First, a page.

Arithmetic with Whole Numbers

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  • 0:05 Four Operations
  • 0:19 Addition
  • 2:12 Subtraction
  • 4:10 Multiplication
  • 6:21 Division
  • 8:54 Lesson Summary
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Lesson Transcript
Instructor: Chad Sorrells

Chad has taught Math for the last 9 years in Middle School. He has an M.S. in Instructional Technology and Elementary Education.

There are four basic mathematical operations: addition, subtraction, multiplication, and division. These four operations are used in a wide range of everyday skills and are the fundamental blocks of arithmetic.

Four Operations

There are four operations that can be performed when working with whole numbers. These four operations are addition, subtraction, multiplication, and division. We use the operations in everyday life for a multitude of tasks.


The most basic of these four operations is addition. Addition is the operation that involves calculating the total amount of a represented group. To add a set of numbers together, we first need to line them up vertically by place value. Then, add each column of numbers from right to left. If a column has a sum greater than 9, we will carry the tens place to the next column.

Let's take a visit to the local mall to visit my good friends Val and Keri. They own a local cookie shop where they are busy getting ready for their customers.

Val and Keri have several orders placed for today and need to know how many cookies they should bake. They have orders of 116 chocolate chip cookies, 524 sugar cookies, and 75 snicker doodle cookies. Val asks Keri to calculate how many cookies they must bake today.

Keri knows that to start adding these numbers together, she must line them up vertically by place value. So, Keri writes down 524, 116, and 75 lined up on the order form.

Keri begins by adding the column on the right. 4 + 6 + 5 equals 15. She knows that since her value is greater than 9, she must carry the tens place to the next column. So, she writes down the 5 and carries the 1 to the next column.

To add the next column, Keri will need to add 7 + 1 + 2 + the 1 that we carried. The sum of these numbers is 11. Again, Keri must carry the tens value since the total is greater than 9.

Next, she needs to add the last column 5 + 1 + the carried 1 equals 7. Keri now knows that they need to bake 715 cookies to fill all of their customer orders.


The next operation is subtraction. Subtraction is the operation that involves taking away value from the total amount. To subtract whole numbers, we will need to line the numbers up by place value from right to left. Next, we will subtract each place value. Occasionally, the value that we are subtracting is not large enough to take away the value. When this happens, we must borrow value from the next place value. When you borrow from the next place value, you are borrowing a set of ten. This set of ten is added to the existing value, and subtraction is continued.

Let's check back in on Val and Keri to see how they are doing on the cookie order. Val and Keri have cooked all of the chocolate chip and snicker doodle cookies but still need to cook the sugar cookies. As they are preparing to start the sugar cookies, the phone rings. Val answers, and it's their customer. She tells Val that she needs to reduce her order for sugar cookies. She had originally ordered 524 sugar cookies but needs to subtract 134 of them.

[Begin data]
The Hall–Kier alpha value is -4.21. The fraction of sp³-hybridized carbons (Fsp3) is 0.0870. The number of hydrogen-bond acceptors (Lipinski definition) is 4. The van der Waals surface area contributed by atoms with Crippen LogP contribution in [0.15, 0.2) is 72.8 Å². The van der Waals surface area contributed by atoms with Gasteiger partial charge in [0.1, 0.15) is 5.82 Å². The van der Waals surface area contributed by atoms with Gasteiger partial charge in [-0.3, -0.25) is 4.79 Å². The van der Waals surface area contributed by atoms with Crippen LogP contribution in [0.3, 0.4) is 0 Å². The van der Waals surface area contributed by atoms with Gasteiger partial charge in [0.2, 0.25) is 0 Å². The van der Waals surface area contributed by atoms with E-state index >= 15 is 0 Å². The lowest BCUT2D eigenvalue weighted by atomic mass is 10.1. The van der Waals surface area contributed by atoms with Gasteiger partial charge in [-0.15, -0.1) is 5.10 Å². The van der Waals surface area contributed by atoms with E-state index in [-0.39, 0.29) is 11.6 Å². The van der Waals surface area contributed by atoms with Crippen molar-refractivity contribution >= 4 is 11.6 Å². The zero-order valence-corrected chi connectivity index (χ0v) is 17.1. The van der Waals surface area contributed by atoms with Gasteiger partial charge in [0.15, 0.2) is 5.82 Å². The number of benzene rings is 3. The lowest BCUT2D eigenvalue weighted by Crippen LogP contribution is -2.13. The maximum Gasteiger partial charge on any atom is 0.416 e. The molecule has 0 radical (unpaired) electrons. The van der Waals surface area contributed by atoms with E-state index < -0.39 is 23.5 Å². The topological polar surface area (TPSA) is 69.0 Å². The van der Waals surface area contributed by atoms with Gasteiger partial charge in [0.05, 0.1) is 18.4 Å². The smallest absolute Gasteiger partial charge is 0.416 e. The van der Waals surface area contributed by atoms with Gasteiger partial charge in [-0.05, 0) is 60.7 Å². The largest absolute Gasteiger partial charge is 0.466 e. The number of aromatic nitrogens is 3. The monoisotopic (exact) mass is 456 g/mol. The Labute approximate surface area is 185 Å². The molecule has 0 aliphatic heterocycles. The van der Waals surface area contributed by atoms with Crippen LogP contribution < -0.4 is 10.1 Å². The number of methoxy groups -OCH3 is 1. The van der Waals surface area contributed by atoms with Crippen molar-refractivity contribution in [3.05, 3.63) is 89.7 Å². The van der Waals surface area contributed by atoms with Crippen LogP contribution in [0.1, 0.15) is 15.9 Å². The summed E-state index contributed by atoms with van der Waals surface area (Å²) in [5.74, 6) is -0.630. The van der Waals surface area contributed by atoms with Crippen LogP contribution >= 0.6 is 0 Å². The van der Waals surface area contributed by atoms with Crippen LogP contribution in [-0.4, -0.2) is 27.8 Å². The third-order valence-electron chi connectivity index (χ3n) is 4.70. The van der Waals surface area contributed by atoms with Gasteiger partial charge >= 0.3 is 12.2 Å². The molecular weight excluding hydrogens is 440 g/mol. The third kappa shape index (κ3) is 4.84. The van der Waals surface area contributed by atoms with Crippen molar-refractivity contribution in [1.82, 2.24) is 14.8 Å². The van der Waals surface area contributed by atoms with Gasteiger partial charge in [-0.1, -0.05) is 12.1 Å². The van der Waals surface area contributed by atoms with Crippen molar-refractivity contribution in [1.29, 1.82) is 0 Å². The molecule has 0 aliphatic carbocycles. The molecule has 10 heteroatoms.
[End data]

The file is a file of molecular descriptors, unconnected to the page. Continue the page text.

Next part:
Val now needs to subtract the customer's original order of 524 sugar cookies by 134. To do this, he must first line up the number from right to left by place value.

To begin, Val starts with the values on the right. 4 minus 4 is 0.

Next, Val needs to subtract 2 minus 3. However, he knows that you cannot take 3 from 2, so he must borrow. So, he borrows a set of ten from the next place value. As he borrows a set from the 5, its value becomes a 4. The set of ten also increases the value of the 2 to 12.

Val can now subtract, 12 minus 3 is 9, and 4 minus 1 is 3. Val now knows that he only needs to cook 390 sugar cookies to fill the customer's order.


Multiplication is another one of the four operations. Multiplication is the process of adding multiple sets of the same number. To multiply, we will take each place value and multiply it to every value in the other number. If the number being multiplied has more than one value, you must add a zero as a place holder each time you move to the next place value. This process continues until all of the places have been multiplied.

Back in the cookie shop, Val and Keri have finished their daily order. As they talk, Keri wonders if they cooked this many cookies daily, how many cookies would they cook in 126 days. To do this, she will need to multiply the daily cookie order of 715 by 126 days.

To start this problem, Keri needs to multiply the 6 by each of the values on top from right to left. If a value is greater than 9, the tens place will be carried to the next place and added to the multiplied value.

Six times 5 is 30, so we keep the zero and carry the 3.

Next, we multiply 6 times 1, which is 6, and then add the carried three to equal 9. The value 9 is written below.

Then, we multiply the 6 times the 7, which is 42. Since there are no additional places on top to be multiplied, we write the 42 below.

Next, we must multiply each place on top by the 2. Since we moved one place on the bottom, we will need to add a zero to the next line below. As we multiply the 2 to each value on top, we get 14300.

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